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Publication numberUS2499793 A
Publication typeGrant
Publication dateMar 7, 1950
Filing dateAug 7, 1943
Priority dateAug 7, 1943
Publication numberUS 2499793 A, US 2499793A, US-A-2499793, US2499793 A, US2499793A
InventorsStearns Walter E
Original AssigneeStearns Walter E
Export CitationBiBTeX, EndNote, RefMan
External Links: USPTO, USPTO Assignment, Espacenet
Inertia valve
US 2499793 A
Abstract  available in
Images(1)
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Claims  available in
Description  (OCR text may contain errors)

Patented Mar. 7, 1950 UNITED STATES PATENT OFFICE 6 Claims.

This inventon relates in general to a novel inertia valve and also to the combination of the valve with a device which is required to receive gas under pressure rapidly and usually momentarily.

Objects of the invention include the provision of an inertia valve comprising means to operate the valve upon a sudden tilting of the valve support in any direction, and also upon a sudden acceleration even though the valve housing is not tilted; the provision of an inertia valve comprising floating means to operate the valve so that the valve will be operated upon movement of said means in any direction relative to a support for the valve; and the provision of an inertia valve as aforesaid comprising an oscillating generally spherical element with which it is associated, a weight to oscillate the element upon movement of the latter in any direction, said element embodying means to permit the passage therethrough of a gas in any tilting position of the weight and consequent oscillatory position of the element, the gas when passed through the element being operative to slide a valve element so as to either open or close the valve. In the present embodiment of the invention it is desired that the valve shall be normally closed and opened only when the element is oscillated.

Objects of the invention include the provision of the mechanism as above recited including means to centralize the oscillating element and to return the valve to its normal closed position immediately upon centralization of the oscillating element.

A still further object of the invention includes the provision of the combination of an inertia valve which is opened upon movement of the valve Operating mechanism in any direction with an object which it is desired to momentarily receive a gas upon sudden movement of the valve casing, this combination being useful, for instance, to supply oxygen momentarily to an airplane pilot upon sudden deviation of the plane from a normal course such as in making sharp curves and in pulling out of a dive.

Other objects and advantages of the invention will appear hereinafter.

Reference is to be had to the accompanying drawings, in which I Fig. 1 is a central sectional view of an embodiment of the invention showing the parts in normal condition;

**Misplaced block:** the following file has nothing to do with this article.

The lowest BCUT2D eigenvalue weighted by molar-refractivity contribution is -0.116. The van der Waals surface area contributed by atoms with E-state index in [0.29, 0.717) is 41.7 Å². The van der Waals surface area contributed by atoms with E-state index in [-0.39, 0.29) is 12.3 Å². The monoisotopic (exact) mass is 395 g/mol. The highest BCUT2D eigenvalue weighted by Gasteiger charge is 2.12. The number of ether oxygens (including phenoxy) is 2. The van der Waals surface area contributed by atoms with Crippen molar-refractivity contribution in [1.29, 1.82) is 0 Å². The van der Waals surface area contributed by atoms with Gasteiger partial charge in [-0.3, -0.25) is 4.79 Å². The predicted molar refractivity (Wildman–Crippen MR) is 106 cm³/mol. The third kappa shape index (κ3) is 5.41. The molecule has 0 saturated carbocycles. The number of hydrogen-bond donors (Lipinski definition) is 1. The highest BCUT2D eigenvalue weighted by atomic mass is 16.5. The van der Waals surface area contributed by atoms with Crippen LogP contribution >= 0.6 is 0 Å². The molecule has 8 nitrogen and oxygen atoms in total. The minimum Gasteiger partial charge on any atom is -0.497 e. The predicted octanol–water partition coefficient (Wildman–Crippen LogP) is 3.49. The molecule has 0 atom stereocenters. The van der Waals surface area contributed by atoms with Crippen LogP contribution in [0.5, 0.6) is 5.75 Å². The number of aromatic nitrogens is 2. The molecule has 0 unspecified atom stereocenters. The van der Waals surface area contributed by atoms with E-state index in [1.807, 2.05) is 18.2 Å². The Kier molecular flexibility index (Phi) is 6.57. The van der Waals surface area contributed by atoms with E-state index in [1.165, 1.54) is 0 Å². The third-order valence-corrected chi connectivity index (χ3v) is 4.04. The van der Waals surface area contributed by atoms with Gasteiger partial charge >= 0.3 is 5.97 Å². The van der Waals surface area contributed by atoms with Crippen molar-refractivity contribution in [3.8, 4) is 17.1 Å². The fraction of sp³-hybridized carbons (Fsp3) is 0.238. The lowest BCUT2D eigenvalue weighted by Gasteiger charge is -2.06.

Fig. 2 is a cross section on line 2--2 of Fig. 1;

Fig. 3 is a section showing inclination of the valve actuating element; and

Fig. 4. is a sectional view of the valve actuating element and showing an additional construction which may be used if desired.

I provide a cylindrical housing or casing. in which the valve and the'valve actuating mechanism is contained. Inside the casing [0 there are a pair of spaced plates l2 and I4, these plates being circular and having an aperture to receive and support a sphere 16. The apertured edges of plates l2 and E i are rounded in a concave manner so as to support the sphere whereby the latter can oscillate in any direction having reference to a diameter of sphere I6 at right angles to the plates as in Fig. 1. Thus it will be seen that sphere is may, as so far described, rotate in any direction, but at the same time it is held to the plates since the latter are disposed at either side of a diameter parallel to the plates.

A stem or rod I8 extends upwardly from the sphere l6 and terminates in a relatively heavy weight 20, and a spring 22 connects the weight 20 with an end wall of housing Ill, and it will be seen that this construction will provide that sphere I6 will be normally held in Fig. 1 position but that it may oscillate in any direction within.

the limits prescribed by weight 20.

Plates l2 and I4 divide the housing I 0 into three closed chambers, these chambers being defined by a continuous partition 30 extending across housing 10 and separating chamber 28 from another chamber 32 which contains a piston 34, the latter being slidable in chamber 32. A spring 36 normally maintains the piston 34 in the position shown in Fig. 1 wherein it will be. seen that a central passage 38 through the pis ton aligns with a port 4|! to the atmosphere and with another port at 42 to be described.

A relatively high pressure line 44 is provided with a connection 46 entering chamber 24, and a line 44 extends far enough to be provided with. another connection 48 which leads through the housing wallat 50.

therein and another pip 54 connects chamber 26 with the head end of chamber 32 so that pressure transmitted from chamber 26 will cause. piston 34 to be moved against the action of spring.

36. A pin hole 56 allows seepage from chamber 26 in order to reduce the pressure in chamber 26 which occurs during actuation of the mecha-.

nism.

Directly opposite the connection of the line 44 at 50 there is a port 58, leading with connection 42, to a single pipe Bil, the latter entering an object designed to receive a momentary gas pressure from line 44, this object being designated at 62 and being only shown generally as it is not important to the present invention exactly what object 62 may be. However, by way of example, object 62 could be an oxygen mask. A pipe 64 leads from object 62 into the foot of chamber 32 below piston 34 and if desired an additional pin hole as at 56 may be employed here to provide for gradual leakage of gas pres;- sure from the bottom of chamber 32.